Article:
Russians allegedly reduced its air strikes as allied government forces pushed on a ground offensive against ISIL
MOSCOW: Russia said Thursday that its jets hit 32 “terrorist” targets in Syria over the past 24 hours, claiming it had eased up its air strikes as allied government forces pushed a ground offensive.
“The intensity of the sorties by our military aviation has slightly decreased in the past day,” Russia’s defence ministry said in a statement.
“This is linked to the fact that the front line with the terrorist groups of ISIL is changing as a result of active offensives by the Syrian armed forces,” the statement said, using another acronym to refer to the Islamic State group.
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The number of targets reportedly hit — in Damascus, Idlib, Hama, Deir Ezzor, and Aleppo provinces — was well down on the highest one-day tally of 86 that Moscow claimed its forces had struck on Tuesday.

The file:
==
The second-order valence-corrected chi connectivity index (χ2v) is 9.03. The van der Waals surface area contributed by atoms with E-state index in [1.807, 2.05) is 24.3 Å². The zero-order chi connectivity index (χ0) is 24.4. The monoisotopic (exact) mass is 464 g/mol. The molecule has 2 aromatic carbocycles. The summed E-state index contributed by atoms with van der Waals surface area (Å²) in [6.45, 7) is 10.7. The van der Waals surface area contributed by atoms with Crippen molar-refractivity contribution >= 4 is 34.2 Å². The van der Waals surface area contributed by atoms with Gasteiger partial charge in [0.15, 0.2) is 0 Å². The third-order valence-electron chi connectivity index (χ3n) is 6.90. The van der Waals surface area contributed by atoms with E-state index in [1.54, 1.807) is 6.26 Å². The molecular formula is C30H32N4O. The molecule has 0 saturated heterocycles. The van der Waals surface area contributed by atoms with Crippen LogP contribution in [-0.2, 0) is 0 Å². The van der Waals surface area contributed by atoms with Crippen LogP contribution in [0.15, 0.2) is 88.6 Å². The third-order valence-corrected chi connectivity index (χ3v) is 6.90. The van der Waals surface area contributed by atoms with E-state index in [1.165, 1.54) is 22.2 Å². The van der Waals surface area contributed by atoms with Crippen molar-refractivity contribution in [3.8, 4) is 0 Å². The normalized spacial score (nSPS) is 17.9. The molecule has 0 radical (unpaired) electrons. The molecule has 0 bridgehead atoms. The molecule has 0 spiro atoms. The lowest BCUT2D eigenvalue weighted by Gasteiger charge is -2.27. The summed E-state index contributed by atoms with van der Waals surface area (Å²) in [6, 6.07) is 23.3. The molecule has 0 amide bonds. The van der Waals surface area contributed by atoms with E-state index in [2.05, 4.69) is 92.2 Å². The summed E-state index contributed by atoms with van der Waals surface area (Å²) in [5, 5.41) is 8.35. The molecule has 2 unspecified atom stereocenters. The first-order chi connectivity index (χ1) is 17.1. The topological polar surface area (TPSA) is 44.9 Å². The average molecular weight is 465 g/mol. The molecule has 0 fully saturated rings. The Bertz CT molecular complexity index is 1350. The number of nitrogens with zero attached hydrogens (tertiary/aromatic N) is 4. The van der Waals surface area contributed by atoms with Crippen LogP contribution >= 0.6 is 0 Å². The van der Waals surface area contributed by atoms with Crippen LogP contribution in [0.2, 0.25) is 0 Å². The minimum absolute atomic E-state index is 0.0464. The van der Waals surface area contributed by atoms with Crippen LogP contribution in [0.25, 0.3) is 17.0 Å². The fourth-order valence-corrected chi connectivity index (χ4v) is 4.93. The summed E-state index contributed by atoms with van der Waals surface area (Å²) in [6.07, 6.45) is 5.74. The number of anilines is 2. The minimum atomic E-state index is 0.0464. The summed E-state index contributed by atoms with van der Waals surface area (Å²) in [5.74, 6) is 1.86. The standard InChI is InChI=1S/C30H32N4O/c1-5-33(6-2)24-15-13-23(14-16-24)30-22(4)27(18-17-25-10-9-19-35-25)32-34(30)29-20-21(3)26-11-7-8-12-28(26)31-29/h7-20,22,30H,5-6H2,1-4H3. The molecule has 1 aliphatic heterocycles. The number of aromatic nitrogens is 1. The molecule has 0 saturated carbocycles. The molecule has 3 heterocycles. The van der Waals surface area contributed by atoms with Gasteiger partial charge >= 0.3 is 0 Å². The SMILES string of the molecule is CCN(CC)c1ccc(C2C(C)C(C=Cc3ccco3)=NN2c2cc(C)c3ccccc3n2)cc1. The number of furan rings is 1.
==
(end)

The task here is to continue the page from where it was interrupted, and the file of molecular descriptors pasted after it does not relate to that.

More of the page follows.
The Russian military said the latest strikes had destroyed an anti-aircraft missile complex that had fallen into the hands of IS militants near Eastern Ghouta, some 50 kilometres northeast of Damascus.
Strikes in the region around the capital also destroyed a base housing armed vehicles.
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Russia’s defence ministry said air strikes in Aleppo province in the north had destroyed an IS command post and an underground bomb-making workshop.
Syrian state television reported Thursday that the army of President Bashar al-Assad had launched an offensive in Homs province, taking control of the village of Al-Dar Al-Kabirah.
The latest Russian strikes destroyed artillery positions in Khan Sheikhun in the Hama province, one of the targets of the Syrian military offensive.
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“The militants are retreating, trying to set up new positions and change the logistic system providing them with ammunition, weaponry and materials,” the Russian defence ministry said.
Russia launched a bombing campaign in Syria on September 30 at the request of its longstanding ally Assad that Moscow says is targeting IS and other “terrorist” groups.
The US and its allies carrying out separate air strikes against IS insist Moscow is primarily targeting more moderate rebels fighting Assad.